Closing my eyes, I take a deep cleansing breath and then let it out slowly. When I open my eyes, Shiri and Rus are still there, grinning widely. “Eeeek,” I screech, clutching at them. We’re sitting on Shiri’s rug, as we’ve done thousands and millions of times before, and for a moment I can pretend that I haven’t been gone for the past five months and that nothing has really changed at all.

Shiri and Rus are still in pajamas, it is only nine-thirty after all, and it’s the last day of their winter vacation. They look so cozy that I rummage around in my bag for my own. I pull out my David Lerner pajamas, a gift from Aunt Lani, and head toward the bathroom to get dressed. When I come out, they whistle.

“Faaancy,” Shiri says, winking. Rus grins. “Is that a Stonesworth thing?”

I strike a pose. “You know it,” I say.

Shiri’s sister Dafna pokes her head in, Sari’s face hovering around her shoulder. I jump up and give her a hug.

She laughs at the sight of my pajamas and points at Sari, clad in a plaid pajama set.

“The perks of a woman-only home,” Shiri says dryly and Rus whacks her on the shoulder. “Oh, stop,” she says and the two share a meaningful look.

I feel left out. “Sari, you look adorable,” I say loudly. “Those are Ralph Lauren, right?”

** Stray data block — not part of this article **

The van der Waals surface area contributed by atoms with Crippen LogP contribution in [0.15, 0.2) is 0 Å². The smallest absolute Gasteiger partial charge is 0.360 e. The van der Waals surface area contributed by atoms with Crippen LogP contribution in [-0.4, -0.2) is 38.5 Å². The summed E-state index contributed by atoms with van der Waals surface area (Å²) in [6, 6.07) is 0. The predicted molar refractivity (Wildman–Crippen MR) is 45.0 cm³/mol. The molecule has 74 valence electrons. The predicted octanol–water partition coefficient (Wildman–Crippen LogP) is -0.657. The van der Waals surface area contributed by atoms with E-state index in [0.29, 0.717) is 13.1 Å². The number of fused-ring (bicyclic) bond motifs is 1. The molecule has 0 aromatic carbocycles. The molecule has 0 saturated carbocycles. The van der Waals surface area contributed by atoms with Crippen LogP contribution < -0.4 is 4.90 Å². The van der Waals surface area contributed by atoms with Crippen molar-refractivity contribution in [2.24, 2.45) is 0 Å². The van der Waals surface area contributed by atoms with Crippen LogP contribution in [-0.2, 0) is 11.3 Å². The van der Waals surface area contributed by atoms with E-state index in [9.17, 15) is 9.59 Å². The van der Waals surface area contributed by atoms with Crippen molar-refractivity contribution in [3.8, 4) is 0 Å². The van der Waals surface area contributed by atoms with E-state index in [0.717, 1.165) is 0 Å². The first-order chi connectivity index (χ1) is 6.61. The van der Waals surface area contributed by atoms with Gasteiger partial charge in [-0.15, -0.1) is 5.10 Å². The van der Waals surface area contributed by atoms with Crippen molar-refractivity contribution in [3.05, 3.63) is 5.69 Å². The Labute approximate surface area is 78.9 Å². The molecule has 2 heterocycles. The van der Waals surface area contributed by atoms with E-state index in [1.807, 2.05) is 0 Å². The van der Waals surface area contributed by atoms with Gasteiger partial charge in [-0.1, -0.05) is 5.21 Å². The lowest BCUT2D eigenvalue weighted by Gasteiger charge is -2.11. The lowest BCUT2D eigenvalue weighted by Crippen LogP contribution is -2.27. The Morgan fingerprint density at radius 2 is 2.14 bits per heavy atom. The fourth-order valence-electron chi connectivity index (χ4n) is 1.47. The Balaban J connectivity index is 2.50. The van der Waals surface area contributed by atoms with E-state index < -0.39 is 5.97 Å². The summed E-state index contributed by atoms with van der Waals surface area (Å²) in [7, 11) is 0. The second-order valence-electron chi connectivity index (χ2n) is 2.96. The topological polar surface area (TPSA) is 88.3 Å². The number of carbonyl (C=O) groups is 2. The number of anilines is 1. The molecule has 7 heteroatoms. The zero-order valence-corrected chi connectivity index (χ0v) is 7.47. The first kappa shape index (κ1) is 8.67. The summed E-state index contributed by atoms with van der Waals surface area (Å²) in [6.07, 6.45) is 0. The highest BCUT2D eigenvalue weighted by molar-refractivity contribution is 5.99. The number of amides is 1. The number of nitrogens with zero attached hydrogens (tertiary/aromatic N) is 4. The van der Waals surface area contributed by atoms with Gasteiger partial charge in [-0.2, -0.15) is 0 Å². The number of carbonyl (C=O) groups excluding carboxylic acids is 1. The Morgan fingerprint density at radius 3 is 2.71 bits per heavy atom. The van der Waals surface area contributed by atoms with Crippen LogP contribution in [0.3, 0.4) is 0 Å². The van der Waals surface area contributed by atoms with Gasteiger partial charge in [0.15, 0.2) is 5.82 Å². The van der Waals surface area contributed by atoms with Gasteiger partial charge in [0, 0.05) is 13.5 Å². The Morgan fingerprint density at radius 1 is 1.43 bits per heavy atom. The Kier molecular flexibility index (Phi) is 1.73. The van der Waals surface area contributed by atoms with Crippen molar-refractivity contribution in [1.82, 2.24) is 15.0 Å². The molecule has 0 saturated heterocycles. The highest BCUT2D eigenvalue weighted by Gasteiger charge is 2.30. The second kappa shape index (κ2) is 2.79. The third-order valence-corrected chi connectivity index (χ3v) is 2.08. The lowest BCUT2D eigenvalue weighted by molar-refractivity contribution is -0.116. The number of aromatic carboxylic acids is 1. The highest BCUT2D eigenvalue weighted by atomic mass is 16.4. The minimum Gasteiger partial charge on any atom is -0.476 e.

Everyone looks at me funny and Sari actually sneers. “No clue,” she says coldly. “Come, Dafna.”

Dafna gives me one more hug and then the two run off whispering.

I sink back into the rug and lean my head on Rus’s shoulder. “I really missed you guys,” I say softly.

“Us too,” Shiri says, and we sit like that for a while in a comfortable silence.


“Okay, now I’m home,” I say dreamily, slowly scooping whipped cream off my shake. Shiri and Rus giggle, the three of us haven’t stopped laughing since I arrived, and it just feels so right to be back.

The girl behind the counter even remembered me and handed me my shake with a cheery, “Good to see you!”

I blame the hair; people can’t help remembering it. But I was more confused than necessary, thanks to Stonesworth’s “you must be cold and rude to work a counter in a restaurant” rule.

I tell the girls this without really thinking about it, not realizing how strange it sounds to a Brownsfeld girl. I think back to my first Stonesworth encounter with an obnoxious barista, and for a moment I can view the situation with an objective eye.

“That is kuh-razy,” Rus says, shaking her head. “Like, why work in a public place if you have an attitude problem?”

I nod emphatically, but something is niggling at me. Don’t my besties — Tamara, Rikki, Tiffy, and Bina — all have the same “attitude problem”?

Ummm, what Shiri and Rus don’t know can’t hurt them.

“It’s socially acceptable there,” I say knowingly, and the three of us delve into a DMC about Stonesworth for so long that it calls for another round of ice cream.

(Excerpted from Teen Pages, Issue 744)